“Yes, I can. You’re not feeling better?”
“No. I can’t breathe.”
And so, I got dressed, packed my bag and drove my dad down to the hospital here in Ann Arbor. And if that’s all I do today, it will be enough. It will have been a productive day. Everything else can wait. Nothing is urgent.
In some ways, it feels as though nothing has changed in the past year. In others, it feels as though everything has. We’re here at the hospital again. Sitting with questions and unknowns. Waiting for answers and solutions. But I also know I’ve lived a big life this past year, especially from October to March and then even beyond that, when this whole pandemic started and the world flipped upside down.
I’m sitting here with a mask on, aware of what I touch. The hospital feels quieter, not as busy, perhaps given the pandemic.
Dad is sleeping as some air blows into the room. Beyond that, it’s silent. Sterile. My eyes are dry. Dad slept most of the ride down. I listened to Johnnyswim, a sermon titled “It’s Already Happened” from Brad Straarup at Hope City Church, “Graves Into Gardens” from Elevation Worship and then some Chris Stapleton.
God is here with me, with us, in all of this. In this season, there’s more and more frequently a peace that washes over me, that fills me from the inside out. I still worry and doubt, but overall, I feel a shift in who I am, how I live and how I love.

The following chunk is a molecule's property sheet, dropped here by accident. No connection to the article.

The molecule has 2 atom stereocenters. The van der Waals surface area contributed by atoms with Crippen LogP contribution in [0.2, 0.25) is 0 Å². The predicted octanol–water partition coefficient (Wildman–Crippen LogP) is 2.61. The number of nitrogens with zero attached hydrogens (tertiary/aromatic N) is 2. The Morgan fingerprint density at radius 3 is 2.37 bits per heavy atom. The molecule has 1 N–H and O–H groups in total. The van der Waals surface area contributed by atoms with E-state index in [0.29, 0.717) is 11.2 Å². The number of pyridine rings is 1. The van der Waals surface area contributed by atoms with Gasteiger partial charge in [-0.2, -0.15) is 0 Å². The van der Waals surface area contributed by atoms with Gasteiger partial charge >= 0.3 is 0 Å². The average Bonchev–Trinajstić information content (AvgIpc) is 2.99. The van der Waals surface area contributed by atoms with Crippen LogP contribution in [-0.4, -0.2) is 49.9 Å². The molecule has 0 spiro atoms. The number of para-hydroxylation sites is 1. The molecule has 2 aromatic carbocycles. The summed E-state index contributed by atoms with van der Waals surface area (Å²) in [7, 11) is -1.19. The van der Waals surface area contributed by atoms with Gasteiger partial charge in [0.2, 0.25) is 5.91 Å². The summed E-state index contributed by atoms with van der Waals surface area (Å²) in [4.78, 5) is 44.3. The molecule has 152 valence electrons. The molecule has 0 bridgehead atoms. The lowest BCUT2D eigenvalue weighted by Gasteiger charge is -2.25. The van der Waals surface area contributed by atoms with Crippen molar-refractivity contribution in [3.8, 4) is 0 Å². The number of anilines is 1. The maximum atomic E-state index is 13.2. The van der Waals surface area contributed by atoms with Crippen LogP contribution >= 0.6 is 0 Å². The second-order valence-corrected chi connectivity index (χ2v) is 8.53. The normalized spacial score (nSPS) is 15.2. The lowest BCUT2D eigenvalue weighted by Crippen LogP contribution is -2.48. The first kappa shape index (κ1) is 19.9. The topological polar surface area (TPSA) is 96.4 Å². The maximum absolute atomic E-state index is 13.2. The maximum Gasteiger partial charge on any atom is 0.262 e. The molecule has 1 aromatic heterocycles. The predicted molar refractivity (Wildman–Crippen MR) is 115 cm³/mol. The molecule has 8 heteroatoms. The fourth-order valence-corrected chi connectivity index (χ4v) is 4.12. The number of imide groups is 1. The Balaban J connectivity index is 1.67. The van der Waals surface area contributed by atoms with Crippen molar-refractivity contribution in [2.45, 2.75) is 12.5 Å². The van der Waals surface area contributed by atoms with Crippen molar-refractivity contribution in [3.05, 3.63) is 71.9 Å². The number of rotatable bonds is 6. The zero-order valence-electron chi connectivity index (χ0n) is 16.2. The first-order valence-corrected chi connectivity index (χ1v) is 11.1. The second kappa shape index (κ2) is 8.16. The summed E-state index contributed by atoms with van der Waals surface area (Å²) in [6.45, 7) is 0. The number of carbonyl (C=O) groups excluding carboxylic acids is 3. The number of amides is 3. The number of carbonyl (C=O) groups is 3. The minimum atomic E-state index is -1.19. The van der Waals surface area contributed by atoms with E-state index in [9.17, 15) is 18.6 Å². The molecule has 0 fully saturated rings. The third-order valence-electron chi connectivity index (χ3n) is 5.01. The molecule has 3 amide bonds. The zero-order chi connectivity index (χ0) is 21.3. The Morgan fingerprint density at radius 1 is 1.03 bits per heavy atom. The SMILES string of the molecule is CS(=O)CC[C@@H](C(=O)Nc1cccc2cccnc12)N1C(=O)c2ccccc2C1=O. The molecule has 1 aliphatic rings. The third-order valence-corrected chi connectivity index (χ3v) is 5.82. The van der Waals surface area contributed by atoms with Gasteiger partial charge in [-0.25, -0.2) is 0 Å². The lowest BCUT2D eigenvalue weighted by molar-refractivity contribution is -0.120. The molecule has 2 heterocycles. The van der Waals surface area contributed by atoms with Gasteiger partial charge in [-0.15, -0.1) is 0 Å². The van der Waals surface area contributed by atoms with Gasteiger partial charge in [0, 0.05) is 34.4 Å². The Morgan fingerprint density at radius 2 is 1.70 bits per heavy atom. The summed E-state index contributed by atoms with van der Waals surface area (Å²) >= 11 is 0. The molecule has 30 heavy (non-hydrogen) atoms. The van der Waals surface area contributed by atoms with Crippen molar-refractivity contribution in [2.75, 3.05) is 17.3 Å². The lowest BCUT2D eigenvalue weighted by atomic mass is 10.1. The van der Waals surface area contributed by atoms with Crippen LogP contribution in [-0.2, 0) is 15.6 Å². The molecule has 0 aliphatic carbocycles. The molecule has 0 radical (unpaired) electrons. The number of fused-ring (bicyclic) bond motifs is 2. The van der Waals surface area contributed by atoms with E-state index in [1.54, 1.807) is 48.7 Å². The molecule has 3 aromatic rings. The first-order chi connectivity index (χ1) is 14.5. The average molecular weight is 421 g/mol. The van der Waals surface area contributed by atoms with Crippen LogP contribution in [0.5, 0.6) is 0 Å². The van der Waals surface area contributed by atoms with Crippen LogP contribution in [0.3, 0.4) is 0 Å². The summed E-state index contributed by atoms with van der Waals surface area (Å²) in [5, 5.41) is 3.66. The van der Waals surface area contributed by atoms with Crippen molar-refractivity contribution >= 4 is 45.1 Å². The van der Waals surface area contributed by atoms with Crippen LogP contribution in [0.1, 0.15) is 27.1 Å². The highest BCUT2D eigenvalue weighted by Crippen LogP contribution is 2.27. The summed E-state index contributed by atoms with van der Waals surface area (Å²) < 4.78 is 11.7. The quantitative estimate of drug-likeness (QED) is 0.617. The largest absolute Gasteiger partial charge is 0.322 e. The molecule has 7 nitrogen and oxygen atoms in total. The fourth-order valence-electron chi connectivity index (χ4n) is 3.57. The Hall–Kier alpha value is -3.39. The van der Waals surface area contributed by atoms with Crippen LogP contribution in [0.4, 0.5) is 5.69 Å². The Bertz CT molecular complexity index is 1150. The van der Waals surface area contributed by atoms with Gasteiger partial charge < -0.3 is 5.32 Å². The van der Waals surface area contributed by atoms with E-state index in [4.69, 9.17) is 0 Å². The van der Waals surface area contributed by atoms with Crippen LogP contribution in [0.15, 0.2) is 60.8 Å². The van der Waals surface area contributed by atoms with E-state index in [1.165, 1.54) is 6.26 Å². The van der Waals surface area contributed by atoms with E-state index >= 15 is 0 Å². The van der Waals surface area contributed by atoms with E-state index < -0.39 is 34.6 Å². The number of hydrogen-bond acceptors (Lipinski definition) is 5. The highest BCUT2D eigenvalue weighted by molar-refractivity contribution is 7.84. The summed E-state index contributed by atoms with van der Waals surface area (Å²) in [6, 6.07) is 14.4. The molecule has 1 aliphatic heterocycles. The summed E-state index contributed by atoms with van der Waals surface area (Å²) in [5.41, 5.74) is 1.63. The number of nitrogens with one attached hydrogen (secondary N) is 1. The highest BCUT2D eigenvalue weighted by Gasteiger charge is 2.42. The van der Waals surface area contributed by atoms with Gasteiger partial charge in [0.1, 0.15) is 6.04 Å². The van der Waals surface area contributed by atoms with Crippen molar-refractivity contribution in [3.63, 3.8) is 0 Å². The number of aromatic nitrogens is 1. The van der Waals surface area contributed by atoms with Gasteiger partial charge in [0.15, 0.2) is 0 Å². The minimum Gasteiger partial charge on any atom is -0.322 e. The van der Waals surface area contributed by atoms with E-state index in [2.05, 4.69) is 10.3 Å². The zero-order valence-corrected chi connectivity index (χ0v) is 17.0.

God is working something out in this time.
Tuesday, February 22, 2022
One day, you will look back at where you were, what you did, how you responded, who you were in the thick of it all. You will treasure the small, simple moments—the details of those moments, the stillness of those moments, the odd peace of those moments—more than you know. They are everything. And you will see how you showed up for yourself and those you love in meaningful and intentional ways. Even when it didn’t feel like it. Even when you didn’t realize it. You were there. You were present. Go easy on yourself. Be gentle. Remember the love that rested, breathed, sighed—the love that just was, the love that just is—at the center of it all.
Mayura’s original piece of art
Thursday, June 9, 2022